Accurate Buffalo Trophy Assessment
Southern African Wildlife College, Sustainable Use & Field Guiding Unit
Being able to accurately assess the greatest outside spread of a mature bull buffalo’s horns is an essential skill all aspirant Professional Hunters need to acquire. There is a good reason for this. Along with a 100 pound per side elephant, and a 60 inch kudu, a 40 inch or larger, ‘greatest outside spread’ buffalo has long been the Holy Grail of ‘record book-besotted’ trophy hunters – so being able to recognize what a ’40 inch buffalo’ looks like is imperative.
Sustainable utilization is a concept essential for the conservation of Africa’s wildlife, simply because it provides the economic engine which drives such activities. And it is thanks to this now well-accepted concept that perceptions surrounding the trophy record books are changing. To be ‘sustainable’ in every sense of the word, the offtake of a small percentage of any wildlife population for hunting purposes must be conducted in such a fashion that these activities are financially, ecologically and genetically sustainable.
To be brutally honest – in these modern-day times where hunting is increasingly under pressure from the numerous animal rights groups, the demise of the “trophy record books’ is looming. In any livestock breeding or ranching situation, a farmer or rancher will put his best, highest-performing ram or bull to his carefully selected, most fertile female breeding stock, cross his fingers and hope for the best! This is known as selective breeding, the reasons for which are primarily to improve economically important performance traits. For obvious reasons, he’ll also get rid of all the poorer quality males before they get the opportunity to breed.
On the contrary, in a trophy hunting situation, the hunter invariably targets the best, most impressive looking, largest-horned males in a population while ignoring the supposedly ‘inferior trophy quality’ individuals. To make matters worse, many, if not all of the biggest and best-looking males are usually hunted while they are still in their breeding prime, or in some instances even before they have had the chance or opportunity to breed.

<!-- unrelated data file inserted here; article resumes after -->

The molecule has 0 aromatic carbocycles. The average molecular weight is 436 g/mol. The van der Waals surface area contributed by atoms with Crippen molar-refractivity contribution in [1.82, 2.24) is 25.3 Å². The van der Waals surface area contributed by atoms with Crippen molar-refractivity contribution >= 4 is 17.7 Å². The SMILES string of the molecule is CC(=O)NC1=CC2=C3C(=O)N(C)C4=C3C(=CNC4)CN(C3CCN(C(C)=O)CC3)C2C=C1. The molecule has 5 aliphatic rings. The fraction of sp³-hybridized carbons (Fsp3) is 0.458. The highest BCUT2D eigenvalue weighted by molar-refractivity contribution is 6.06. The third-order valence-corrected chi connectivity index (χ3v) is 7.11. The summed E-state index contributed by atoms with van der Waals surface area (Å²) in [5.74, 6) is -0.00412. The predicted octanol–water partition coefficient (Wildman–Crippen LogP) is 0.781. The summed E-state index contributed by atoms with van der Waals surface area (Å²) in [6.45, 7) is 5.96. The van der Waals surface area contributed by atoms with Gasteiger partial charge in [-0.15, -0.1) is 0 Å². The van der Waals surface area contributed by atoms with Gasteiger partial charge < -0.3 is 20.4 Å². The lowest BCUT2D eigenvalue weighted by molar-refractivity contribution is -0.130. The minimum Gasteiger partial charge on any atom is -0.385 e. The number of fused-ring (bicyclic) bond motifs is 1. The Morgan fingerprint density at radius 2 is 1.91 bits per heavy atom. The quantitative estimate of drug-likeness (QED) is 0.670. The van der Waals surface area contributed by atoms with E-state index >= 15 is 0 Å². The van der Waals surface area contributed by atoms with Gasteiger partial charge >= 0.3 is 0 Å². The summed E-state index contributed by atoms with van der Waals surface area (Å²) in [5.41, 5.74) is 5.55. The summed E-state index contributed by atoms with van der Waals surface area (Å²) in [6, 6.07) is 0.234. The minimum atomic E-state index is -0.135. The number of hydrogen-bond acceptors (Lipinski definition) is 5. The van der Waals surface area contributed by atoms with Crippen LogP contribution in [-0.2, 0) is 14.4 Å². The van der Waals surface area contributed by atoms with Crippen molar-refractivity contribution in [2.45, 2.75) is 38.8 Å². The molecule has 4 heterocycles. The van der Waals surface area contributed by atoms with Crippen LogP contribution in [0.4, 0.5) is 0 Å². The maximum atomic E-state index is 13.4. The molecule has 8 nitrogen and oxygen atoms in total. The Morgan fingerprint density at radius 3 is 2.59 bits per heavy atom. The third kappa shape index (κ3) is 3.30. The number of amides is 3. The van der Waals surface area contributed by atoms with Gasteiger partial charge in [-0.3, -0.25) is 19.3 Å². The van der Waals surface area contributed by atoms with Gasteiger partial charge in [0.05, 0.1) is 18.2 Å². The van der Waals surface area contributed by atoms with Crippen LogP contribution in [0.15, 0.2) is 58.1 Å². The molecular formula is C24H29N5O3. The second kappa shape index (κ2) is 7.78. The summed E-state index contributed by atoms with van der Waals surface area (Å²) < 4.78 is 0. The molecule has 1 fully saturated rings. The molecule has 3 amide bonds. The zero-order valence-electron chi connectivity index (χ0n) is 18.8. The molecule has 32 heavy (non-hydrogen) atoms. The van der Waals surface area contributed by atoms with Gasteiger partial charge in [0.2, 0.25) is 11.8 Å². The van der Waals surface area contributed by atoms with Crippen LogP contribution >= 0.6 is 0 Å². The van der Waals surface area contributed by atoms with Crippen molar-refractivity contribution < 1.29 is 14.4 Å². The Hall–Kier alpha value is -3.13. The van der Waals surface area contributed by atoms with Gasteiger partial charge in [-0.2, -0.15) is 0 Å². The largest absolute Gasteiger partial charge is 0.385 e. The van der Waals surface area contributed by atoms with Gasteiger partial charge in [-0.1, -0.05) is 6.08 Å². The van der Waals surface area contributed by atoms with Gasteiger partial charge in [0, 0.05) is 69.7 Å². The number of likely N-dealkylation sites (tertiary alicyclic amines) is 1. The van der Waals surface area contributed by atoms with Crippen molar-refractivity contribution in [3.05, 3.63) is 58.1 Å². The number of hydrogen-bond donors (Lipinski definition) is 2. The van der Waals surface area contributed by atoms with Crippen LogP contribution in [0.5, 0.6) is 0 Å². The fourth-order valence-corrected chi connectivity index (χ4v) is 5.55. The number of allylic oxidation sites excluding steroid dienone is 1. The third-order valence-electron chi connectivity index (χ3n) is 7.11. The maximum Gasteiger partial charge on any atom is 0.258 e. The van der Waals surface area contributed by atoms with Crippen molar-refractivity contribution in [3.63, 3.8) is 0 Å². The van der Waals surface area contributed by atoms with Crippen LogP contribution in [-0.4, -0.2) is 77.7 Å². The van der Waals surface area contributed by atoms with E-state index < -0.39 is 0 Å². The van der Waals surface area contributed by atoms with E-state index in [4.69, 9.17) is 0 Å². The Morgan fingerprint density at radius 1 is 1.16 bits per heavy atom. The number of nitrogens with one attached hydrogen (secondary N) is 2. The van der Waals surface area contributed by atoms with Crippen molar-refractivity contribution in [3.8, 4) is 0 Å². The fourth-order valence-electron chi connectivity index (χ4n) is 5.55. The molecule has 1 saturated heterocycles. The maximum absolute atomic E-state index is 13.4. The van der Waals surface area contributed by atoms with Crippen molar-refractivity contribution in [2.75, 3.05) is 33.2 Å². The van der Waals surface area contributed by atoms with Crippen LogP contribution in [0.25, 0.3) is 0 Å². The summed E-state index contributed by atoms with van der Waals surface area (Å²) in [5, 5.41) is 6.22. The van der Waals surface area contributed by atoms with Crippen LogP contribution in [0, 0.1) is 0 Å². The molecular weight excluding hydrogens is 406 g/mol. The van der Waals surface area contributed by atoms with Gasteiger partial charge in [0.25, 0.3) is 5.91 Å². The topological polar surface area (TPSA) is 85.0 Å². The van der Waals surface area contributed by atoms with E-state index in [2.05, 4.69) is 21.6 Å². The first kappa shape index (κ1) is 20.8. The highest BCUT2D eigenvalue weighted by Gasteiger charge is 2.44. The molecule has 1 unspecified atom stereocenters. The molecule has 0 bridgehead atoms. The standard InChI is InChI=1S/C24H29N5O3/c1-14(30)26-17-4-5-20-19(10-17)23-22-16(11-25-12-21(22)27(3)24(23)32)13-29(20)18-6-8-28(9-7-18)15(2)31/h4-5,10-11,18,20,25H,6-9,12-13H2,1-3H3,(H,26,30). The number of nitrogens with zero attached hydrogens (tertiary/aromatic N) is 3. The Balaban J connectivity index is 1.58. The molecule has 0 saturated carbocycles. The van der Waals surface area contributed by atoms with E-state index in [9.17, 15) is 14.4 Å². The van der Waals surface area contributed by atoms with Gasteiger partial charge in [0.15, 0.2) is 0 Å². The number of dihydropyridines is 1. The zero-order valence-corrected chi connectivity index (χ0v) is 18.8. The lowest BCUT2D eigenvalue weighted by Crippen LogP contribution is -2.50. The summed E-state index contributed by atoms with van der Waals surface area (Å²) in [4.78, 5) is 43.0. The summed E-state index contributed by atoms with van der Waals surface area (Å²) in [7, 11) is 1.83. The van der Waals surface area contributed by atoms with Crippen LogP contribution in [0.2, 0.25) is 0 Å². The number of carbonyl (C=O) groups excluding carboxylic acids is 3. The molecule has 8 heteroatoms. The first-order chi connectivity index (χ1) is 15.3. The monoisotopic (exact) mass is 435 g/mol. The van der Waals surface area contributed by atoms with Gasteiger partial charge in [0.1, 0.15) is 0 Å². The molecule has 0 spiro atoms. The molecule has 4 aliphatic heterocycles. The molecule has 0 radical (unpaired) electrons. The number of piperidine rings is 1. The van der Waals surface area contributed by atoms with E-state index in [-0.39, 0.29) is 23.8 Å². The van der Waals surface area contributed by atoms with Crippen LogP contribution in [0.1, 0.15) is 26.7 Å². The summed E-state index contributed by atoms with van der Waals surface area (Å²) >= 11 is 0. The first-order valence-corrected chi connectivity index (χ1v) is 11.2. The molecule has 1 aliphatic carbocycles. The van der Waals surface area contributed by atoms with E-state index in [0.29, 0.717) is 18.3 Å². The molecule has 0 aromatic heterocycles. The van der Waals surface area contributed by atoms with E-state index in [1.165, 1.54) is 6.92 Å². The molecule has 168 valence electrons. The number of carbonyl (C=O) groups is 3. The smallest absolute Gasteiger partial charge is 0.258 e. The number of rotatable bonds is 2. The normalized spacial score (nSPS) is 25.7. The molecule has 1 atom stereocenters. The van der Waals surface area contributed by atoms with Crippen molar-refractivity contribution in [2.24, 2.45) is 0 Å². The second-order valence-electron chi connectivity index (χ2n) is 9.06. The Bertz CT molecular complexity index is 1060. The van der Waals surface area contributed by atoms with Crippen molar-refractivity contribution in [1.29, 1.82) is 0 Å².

Removing from the gene pool all the better-than-average trophy specimens before their ‘superior trophy quality’ genes have been passed on allows bulls or rams of poorer trophy quality to breed and pass their ‘inferior’ genes on. Over decades, this practice has resulted in the inevitable – the gradual reduction of the population’s trophy quality.
Buffalo are by far Africa’s most popular dangerous game trophy species. They always have been, but for the past century or longer, trophy hunters have systematically been targeting all the biggest, most impressively horned bulls – and the consequences of such actions are now becoming increasingly evident.
Thanks to the wonders of modern-day technology, aerial photography in high resolution digital format and large crystal clear computer screens it is now possible to age and assess the trophy quality of all the sexually mature bulls in whole buffalo populations. Having an accurate idea of what is really out there, trophy quality and age distribution wise, changes the wildlife management ballgame completely because these techniques now allow wildlife managers to set, with genetic, ecological and financial sustainability in mind, realistic and achievable trophy quotas.
It is generally accepted that well managed buffalo populations, in normal rainfall season times can withstand up to a 2% annual offtake without any detrimental long-term ‘sustainable’ effects, provided of course that the right class of bulls are hunted. The secret to sustainability then is to know which age and trophy size classes can safely be removed from a population without negatively affecting its genetic sustainability.